Dudley-Cash, William A. 1998. Feedstuffs. April 6.Ferket, Peter R. 2000. Feedstuffs. September 4Ewing, W. Ray. 1963. Poultry Nutrition. 5th edition. The Ray Ewing Company, Pasadena, CA 1475 p.Leeson, S. and J.D. Summers, 1997. Commercial Poultry Nutrition. Second Edition. Available from:University Books, P.O. Box 1326, Guelph, Ontario, Canada, N1H 6N8.Scott, Milton L., Malden C. Nesheim, Robert J. Young 1982. Nutrition of the Chicken, 3rd Edition.Cornell University, Ithaca, NY. 562 p.Morrison, Frank B. 1951. Feeds and Feeding. 21st edition. Morrison Publishing Company, Ithaca, NY.1207 p.Robinette, Jack A. 2002. MBA, Poultry Pathology and Nutritional Consulting, Hershey, PA (retired).Personal communication.APPENDICES
Appendix J: Pasture Broiler Sample Ration Appendix K: Pasture Roaster SampleStarter/Grower RationIngredients: LBS FinisherAlfalfa Meal 100 Ingredients: LBSAragonite 25 Alfalfa Meal 100Corn Grain Shell 1015 Aragonite 25Fish meal 75 Corn Grain Shell 1215Oats 100 Fish meal 50Vitamin Mineral Premix 60 Oats 100Soybeans, Roasted 625 Vitamin Mineral Premix 60Total 2000 Soybeans, Roasted 450 Total 2000Nutrient Name: Units Amount Nutrient Name: Units AmountCrude Protein % 19.4%Crude Fat % 8.1% Crude Protein % 16.1%Crude Fiber % 4.5% Crude Fat % 6.8%Calcium % 1.30% Crude Fiber % 4.3%Phosphorus % 0.79% Calcium % 1.22%Salt added % 0.34% Phosphorus % 0.73%Sodium % 0.17% Salt added % 0.33%Energy Kcal/LB 1,379 Sodium % 0.17%Vitamin A IU/LB 4833 Energy Kcal/LB 1,384Vitamin D IU/LB 1608 Vitamin A IU/LB 4908Vitamin E IU/LB 50 Vitamin D IU/LB 1608Choline IU/LB 476 Vitamin E IU/LB 50Biotin MCG/LB 50.7 Choline IU/LB 479Manganese IU/LB 58.9 Biotin MCG/LB 54.0Zinc IU/LB 47.9 Manganese IU/LB 58.9Copper IU/LB 4.03 Zinc IU/LB 47.7Selenium (added) IU/LB 0.30 Copper IU/LB 4.10Lysine % 1.26% Selenium (added) IU/LB 0.30Methionine % 0.45% Lysine % 1.05%Methionine/Cystine % 0.64% Methionine % 0.40%Arginine % 1.25% Methionine/Cystine % 0.54% Arginine % 1.01%* These tables have been created by JeffMattocks, the Fertrell Company.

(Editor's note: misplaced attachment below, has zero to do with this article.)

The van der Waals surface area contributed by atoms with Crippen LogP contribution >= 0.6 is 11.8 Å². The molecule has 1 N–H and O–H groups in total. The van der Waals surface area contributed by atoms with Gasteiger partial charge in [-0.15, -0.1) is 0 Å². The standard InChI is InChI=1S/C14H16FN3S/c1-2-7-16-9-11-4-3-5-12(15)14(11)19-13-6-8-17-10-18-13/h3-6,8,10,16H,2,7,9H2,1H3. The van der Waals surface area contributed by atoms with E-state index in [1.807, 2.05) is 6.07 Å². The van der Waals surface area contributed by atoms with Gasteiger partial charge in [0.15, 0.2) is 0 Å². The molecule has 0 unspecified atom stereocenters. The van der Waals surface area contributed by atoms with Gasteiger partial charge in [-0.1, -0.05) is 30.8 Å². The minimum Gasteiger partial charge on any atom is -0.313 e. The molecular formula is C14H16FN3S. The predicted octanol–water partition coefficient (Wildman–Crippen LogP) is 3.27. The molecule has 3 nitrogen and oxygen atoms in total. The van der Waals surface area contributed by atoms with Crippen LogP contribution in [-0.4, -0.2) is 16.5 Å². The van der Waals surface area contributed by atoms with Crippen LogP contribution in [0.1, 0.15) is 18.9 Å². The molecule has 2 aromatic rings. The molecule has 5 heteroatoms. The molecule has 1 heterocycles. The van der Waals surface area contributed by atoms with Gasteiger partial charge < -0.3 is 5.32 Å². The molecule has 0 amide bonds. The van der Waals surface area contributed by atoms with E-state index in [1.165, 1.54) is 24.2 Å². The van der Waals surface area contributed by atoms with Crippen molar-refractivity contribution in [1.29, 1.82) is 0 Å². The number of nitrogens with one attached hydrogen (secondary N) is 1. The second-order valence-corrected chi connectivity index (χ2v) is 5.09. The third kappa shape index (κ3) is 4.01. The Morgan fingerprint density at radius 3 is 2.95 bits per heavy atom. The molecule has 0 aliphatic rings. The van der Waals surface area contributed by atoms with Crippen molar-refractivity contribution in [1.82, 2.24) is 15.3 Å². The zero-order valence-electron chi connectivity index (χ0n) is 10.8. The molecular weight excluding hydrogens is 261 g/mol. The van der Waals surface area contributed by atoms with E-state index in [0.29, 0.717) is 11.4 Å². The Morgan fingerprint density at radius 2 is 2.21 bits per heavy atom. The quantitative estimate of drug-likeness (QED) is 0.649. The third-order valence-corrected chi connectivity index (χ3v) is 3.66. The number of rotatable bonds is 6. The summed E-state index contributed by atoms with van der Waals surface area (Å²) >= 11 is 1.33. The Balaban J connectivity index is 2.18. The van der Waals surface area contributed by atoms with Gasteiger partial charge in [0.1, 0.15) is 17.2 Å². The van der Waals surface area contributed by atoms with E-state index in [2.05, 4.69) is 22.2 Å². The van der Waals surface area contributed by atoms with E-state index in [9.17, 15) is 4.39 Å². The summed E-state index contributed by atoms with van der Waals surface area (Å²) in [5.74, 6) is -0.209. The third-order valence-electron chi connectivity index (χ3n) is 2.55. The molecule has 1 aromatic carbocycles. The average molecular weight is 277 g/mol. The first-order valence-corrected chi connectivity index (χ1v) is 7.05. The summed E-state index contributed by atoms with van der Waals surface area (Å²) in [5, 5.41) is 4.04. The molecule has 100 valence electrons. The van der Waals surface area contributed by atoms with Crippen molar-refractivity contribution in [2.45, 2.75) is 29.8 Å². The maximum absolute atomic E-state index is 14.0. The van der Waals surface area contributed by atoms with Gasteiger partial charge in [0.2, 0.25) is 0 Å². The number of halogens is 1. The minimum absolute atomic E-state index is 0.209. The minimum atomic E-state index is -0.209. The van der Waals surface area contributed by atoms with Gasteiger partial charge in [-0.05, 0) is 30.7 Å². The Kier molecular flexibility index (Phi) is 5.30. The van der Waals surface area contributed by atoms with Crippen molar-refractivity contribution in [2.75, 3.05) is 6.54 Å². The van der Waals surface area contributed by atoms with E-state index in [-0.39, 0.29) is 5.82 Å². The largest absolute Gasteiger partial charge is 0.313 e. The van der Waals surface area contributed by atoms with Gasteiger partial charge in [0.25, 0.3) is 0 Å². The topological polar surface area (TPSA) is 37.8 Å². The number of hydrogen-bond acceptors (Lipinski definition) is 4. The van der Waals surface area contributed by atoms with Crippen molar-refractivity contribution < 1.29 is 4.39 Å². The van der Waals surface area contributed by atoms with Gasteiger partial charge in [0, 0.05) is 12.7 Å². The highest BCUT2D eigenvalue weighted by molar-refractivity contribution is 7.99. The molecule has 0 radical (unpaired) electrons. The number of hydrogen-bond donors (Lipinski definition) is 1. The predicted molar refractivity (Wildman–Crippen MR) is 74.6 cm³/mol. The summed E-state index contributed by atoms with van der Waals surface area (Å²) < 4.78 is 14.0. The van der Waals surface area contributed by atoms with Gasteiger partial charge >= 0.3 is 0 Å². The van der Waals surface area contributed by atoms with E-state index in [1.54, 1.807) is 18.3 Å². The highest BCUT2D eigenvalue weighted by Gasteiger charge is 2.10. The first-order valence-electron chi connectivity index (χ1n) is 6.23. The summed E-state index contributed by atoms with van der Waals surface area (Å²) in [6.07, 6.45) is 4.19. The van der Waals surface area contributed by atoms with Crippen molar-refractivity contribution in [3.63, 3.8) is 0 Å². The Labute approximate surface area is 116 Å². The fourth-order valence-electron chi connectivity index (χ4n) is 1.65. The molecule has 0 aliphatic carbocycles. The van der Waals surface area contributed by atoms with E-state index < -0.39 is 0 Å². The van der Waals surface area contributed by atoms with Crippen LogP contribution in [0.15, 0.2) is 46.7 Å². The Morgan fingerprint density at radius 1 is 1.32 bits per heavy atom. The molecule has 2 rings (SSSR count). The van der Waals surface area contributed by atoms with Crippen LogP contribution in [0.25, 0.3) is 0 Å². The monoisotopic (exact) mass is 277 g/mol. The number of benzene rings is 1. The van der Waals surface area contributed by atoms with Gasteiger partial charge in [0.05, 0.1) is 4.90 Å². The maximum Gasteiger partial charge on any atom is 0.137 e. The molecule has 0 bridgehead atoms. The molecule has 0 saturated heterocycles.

Appendix L: Pasture Layer Sample Rations Pasture Layer Sample Rations First Laying Cycle Second Laying CycleIngredients: LBS Ingredients: LBSAlfalfa Meal 100 Alfalfa Meal 100Aragonite 175 Aragonite 200Corn Grain Shell 965 Corn Grain Shell 1040Oats 100 Oats 50Vitamin Mineral Premix 60 Vitamin Mineral Premix 60Soybeans, Roasted 600 Soybeans, Roasted 550Total 2000 Total 2000Nutrient Name: Units Amount Nutrient Name: Units AmountCrude Protein % 16.5% Crude Protein % 15.6%Crude Fat % 7.5% Crude Fat % 7.0%Crude Fiber % 4.3% Crude Fiber % 4.2%Calcium % 3.89% Calcium % 4.34%Phosphorus % 0.74% Phosphorus % 0.74%Salt added % 0.30% Salt added % 0.30%Sodium % 0.17% Sodium % 0.17%Energy Kcal/LB 1,274 Energy Kcal/LB 1,266Vitamin A IU/LB 4814 Vitamin A IU/LB 4842Vitamin D IU/LB 1608 Vitamin D IU/LB 1608Vitamin E IU/LB 50 Vitamin E IU/LB 50Choline IU/LB 455 Choline IU/LB 457Biotin MCG/LB 48.7 Biotin MCG/LB 49.5Manganese IU/LB 69.3 Manganese IU/LB 70.8Zinc IU/LB 46.4 Zinc IU/LB 46.5Copper IU/LB 4.28 Copper IU/LB 4.25Selenium (added) IU/LB 0.30 Selenium (added) IU/LB 0.30Lysine % 1.04% Lysine % 0.99%Methionine % 0.37% Methionine % 0.36%Methionine/Cystine % 0.54% Methionine/Cystine % 0.50%Arginine % 1.09% Arginine % 1.01%* These tables have been created by JeffMattocks, the Fertrell Company.